But client connection counts can be quite large in IoT applications, making it impractical to create a unique ACL profile for each client. In the recent 8.3.0 release of the Solace Virtual Message Router, we added substitution variables for client-usernames in topic strings to ACL profiles, which means you can now apply a single ACL profile to many client connections. When the MQTT client-username substitution variable appears in an ACL rule being applied to a client, the router replaces that variable with the corresponding client-username for the client connection when performing an ACL check.… Read the rest
On May 30, Solace Senior Architect Jonathan Schabowsky explained how messaging and microservices work with Pivotal Cloud Foundry as part of a Brighttalk webinar. He provided a great introduction to the concept of microservices and then dove into the details of architectural considerations.
As part of that he covered how Platform as a Service (PaaS) makes it easier to deliver on the microservice promise by eliminating some of the distractions that app developers face while providing a “deploy anywhere” capability. But, as Jonathan covers, “deploy anywhere” comes with its own headaches around communication and data movement.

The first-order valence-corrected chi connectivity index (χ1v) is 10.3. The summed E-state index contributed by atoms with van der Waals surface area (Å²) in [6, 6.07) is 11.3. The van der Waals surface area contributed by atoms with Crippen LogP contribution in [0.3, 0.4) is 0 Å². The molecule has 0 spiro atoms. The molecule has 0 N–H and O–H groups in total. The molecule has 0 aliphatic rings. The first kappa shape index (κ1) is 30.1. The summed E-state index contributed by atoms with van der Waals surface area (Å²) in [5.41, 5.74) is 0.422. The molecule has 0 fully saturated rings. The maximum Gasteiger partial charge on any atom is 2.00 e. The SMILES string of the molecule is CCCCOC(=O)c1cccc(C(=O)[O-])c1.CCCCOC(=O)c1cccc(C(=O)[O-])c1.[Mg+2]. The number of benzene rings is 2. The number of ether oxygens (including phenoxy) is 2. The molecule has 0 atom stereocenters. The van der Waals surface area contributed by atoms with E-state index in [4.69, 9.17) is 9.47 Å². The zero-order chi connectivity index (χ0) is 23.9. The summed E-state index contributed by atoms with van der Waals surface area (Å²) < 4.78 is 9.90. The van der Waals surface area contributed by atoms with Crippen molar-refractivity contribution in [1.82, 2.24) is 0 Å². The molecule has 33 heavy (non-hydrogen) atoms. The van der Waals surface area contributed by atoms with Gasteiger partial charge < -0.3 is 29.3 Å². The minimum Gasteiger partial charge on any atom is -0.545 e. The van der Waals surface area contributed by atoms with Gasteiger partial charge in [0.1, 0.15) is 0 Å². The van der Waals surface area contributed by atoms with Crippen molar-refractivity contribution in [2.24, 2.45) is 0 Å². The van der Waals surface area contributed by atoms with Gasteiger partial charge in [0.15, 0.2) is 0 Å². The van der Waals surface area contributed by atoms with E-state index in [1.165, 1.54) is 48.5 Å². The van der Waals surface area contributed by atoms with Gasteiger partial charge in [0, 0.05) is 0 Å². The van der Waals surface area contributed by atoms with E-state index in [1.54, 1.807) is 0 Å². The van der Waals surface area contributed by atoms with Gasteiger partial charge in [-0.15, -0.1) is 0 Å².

Jonathan dug into a comparison of REST and other open protocols, like AMQP and MQTT. One of his comments (often mentioned in technology) refers to the fact that not everything is a nail to the REST hammer. Fortunately, we find out that there are a lot of different tools available in the Solace toolbox. You can find even more on microservices on the Solace dev site and find code, demos and more examples on the Labs site and Github repositories.… Read the rest
Ever since we introduced the VMR a little over 2 years ago, people have been asking me “I get why your hardware performs so much better than software messaging products, but why is the VMR so much faster than other software products on the market – isn’t it just software too?”
Well, yes, the VMR is software, but I wouldn’t say “just.” Our developers come from a background of building hard real-time software for things like IP routers, ATM switches, and other embedded solutions — designing for performance, robustness, and scalability is in our DNA. The engineers who programmed the network processor on the Network Acceleration Blade, and wrote the code that makes the Assured Delivery Blade do its magic, are the same people who wrote the code for the VMR. In fact, we share the code between the hardware and software wherever we can, building the two products from a common code base. … Read the rest